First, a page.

2019 FIFA Women’s World Cup Preview: South Korea

Bradley KanarisGetty Images

The South Korean women’s national team is looking to continue the growth of women’s soccer in the country as they enter the 2019 FIFA Women’s World Cup in France, with a squad in its prime aiming to make it to the knockout stages for the second consecutive tournament. The majority of the 2019 team consists of veterans from either the 2010 U-17 World Cup champions or 2010 U-20 World Cup Semifinalists, leading to speculation that this team could contain some of the greatest South Korean women to have ever played, as previously reported by The Guardian. Still, the team has some glaring flaws.

Manager Yoon Deok-yeo, who himself was a former member of the national team during a career in the South Korean K-League, will be looking to build on the success that the team has experienced since his appointment in 2013. After the disappointment of South Korea’s 3-0 elimination at the hands of France in the 2015 World Cup, as well as his own disappointment from the 1990 World Cup, Yoon will be hoping to inspire the team that was grown with him to go where no South Korean women’s team had gone before.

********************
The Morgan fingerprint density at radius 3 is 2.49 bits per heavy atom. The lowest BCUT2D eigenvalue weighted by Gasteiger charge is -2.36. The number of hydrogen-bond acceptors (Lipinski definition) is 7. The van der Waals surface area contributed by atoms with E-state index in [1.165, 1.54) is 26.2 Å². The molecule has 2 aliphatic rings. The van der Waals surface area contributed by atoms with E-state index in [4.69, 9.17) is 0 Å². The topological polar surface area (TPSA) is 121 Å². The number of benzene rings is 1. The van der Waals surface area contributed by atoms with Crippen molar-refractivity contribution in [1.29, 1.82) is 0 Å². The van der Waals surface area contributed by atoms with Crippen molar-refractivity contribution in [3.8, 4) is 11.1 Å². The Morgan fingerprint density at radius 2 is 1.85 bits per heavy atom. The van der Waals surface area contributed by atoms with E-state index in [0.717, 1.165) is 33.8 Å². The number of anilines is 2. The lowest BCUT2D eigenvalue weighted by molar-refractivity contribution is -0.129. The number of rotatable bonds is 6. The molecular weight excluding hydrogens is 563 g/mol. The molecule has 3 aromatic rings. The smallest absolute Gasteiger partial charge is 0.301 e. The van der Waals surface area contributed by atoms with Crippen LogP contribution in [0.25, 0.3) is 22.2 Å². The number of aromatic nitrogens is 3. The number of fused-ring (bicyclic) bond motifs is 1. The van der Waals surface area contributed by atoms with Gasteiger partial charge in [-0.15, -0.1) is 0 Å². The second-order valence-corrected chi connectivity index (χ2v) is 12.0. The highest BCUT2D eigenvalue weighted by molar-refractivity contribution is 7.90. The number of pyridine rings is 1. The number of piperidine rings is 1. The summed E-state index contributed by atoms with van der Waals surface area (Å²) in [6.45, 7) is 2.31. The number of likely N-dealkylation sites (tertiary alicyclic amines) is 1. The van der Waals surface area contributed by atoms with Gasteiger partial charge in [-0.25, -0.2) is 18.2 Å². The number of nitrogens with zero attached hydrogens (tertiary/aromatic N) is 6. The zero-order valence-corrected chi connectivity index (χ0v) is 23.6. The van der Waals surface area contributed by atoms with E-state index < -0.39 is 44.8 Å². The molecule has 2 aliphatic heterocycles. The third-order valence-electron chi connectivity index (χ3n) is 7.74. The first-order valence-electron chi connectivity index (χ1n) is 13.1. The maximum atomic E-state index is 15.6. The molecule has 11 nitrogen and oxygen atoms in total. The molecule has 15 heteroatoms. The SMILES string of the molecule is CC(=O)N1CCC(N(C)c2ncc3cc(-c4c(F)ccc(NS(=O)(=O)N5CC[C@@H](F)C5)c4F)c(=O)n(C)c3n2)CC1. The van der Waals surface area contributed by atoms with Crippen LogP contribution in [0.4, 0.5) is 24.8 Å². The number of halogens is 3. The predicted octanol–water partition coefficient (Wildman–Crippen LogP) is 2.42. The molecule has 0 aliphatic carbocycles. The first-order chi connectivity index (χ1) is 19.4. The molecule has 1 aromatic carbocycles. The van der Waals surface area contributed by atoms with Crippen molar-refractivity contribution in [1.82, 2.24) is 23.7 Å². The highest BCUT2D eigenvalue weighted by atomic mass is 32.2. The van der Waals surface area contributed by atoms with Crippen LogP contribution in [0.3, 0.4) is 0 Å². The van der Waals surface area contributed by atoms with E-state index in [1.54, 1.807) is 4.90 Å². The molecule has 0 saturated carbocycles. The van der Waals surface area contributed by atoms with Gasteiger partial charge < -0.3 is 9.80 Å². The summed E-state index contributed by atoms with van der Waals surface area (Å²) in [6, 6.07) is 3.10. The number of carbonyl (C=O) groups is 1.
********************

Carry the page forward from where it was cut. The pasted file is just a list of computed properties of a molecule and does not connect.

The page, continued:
Yoon is an experimental manager, often employing a fluid structure that he can tinker with depending on the situation. His job is made much easier by the presence of Ji So-yun, an attacking midfielder who serves as the talisman of the team. The Chelsea player has been a star in the women’s game since she joined the English club in 2014, being selected for PFA Team of the Year for the last four years and winning the PFA Women’s Players’ Player of the Year in 2015. She’s a do-it-all number 10 that can shoot, pass, dictate the tempo, and even execute off of set pieces, skills she will have to employ liberally if South Korea wants to advance in France.

Ji will be joined by two talented teammates. Lee Min-a is an attacking and creative force anytime she is on the pitch, but Yoon may have some difficulty using both her and Ji at the same time while as they play similar roles for their club. If South Korea plans to go all out attack and use both attacking midfielders, they will be heavily reliant on captain Cho So-hyun, a West Ham defensive midfielder that can fill any gaps and keep the team structure intact.

With a difficult group that will see them face France, Norway, and Nigeria, South Korea’s defense will be subjected to a challenge that they may not be up for. Recent matches have shown that the backline is a clear weakness for the team, and with the two first-choice goalkeepers experiencing extended spells out after serious injuries, even the magic of the midfield may not be enough.